Four of the six warned that the next move in interest rates might be up to keep inflation low, but two argued that they needed to fall to safeguard recovery, and thought some tax rises could be reversed. The six forecast growth of 2.7 per cent this year and next.
The panel conceded that the economy had achieved a better combination of steady growth and low inflation than they had expected, but said: 'We would be cautious about concluding that this signifies any fundamental improvement in the supply side of the economy.'
The six vary widely in their views on unemployment, with forecasts for the end of 1995 varying from 2.7 million to 1.9 million. All expected government borrowing this year to come in below the Budget forecast of pounds 50bn.
Fresh evidence that the economy continues to grow at a steady rate came as the CSO revised its estimate of growth in national output in the fourth quarter last year from 0.7 to 0.8 per cent, the highest for five years. The CSO now believes that construction output grew by around 1 per cent in the quarter, more than it first thought. But last year's non-oil national output growth rate has been cut from 1.8 to 1.7 per cent.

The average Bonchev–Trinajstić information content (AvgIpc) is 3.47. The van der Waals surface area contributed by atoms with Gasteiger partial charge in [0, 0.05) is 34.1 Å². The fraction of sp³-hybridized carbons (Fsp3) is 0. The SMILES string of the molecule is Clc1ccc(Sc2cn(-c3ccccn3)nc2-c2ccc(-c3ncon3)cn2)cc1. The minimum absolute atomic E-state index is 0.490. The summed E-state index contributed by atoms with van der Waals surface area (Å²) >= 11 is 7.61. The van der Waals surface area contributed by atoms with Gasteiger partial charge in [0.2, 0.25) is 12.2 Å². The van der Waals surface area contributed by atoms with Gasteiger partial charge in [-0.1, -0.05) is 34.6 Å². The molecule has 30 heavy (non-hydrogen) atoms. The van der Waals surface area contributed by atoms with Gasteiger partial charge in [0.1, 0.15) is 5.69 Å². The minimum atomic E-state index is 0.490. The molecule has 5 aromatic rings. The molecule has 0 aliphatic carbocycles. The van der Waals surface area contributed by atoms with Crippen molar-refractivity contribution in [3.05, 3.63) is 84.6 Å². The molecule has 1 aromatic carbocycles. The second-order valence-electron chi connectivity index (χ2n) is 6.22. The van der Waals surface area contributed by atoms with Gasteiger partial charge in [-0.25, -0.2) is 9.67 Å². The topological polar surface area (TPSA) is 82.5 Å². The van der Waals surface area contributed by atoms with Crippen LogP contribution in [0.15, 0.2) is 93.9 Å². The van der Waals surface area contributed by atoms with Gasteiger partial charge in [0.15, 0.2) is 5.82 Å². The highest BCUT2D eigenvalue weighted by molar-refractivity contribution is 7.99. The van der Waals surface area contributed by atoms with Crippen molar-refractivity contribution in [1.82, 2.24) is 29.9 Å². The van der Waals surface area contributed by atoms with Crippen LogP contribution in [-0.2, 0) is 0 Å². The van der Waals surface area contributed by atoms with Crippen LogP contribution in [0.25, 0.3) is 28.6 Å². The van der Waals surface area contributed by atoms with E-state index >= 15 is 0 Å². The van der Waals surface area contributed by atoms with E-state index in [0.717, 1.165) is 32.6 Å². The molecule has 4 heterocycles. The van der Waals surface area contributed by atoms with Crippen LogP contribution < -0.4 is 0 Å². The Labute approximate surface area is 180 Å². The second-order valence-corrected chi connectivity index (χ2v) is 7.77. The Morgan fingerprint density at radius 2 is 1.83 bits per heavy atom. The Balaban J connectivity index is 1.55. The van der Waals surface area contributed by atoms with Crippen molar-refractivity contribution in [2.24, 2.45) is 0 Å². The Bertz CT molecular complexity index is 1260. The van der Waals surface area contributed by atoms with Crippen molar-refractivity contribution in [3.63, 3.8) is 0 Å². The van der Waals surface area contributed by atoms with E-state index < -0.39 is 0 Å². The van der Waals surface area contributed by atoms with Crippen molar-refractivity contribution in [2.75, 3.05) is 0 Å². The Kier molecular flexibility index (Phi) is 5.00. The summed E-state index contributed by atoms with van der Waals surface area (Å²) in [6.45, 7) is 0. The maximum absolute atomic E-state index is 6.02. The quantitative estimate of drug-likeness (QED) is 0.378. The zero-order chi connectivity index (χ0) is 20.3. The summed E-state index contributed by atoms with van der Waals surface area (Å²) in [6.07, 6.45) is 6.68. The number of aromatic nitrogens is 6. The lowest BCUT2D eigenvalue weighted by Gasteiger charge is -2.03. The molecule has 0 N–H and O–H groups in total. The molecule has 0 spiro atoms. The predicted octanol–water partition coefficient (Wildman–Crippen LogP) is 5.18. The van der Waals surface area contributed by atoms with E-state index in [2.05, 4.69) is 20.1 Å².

Consumer spending was responsible for most of the growth in national output over the past year, although a poorer trade position was a drag on growth. Profits grew by almost 10 per cent in the quarter to a record level.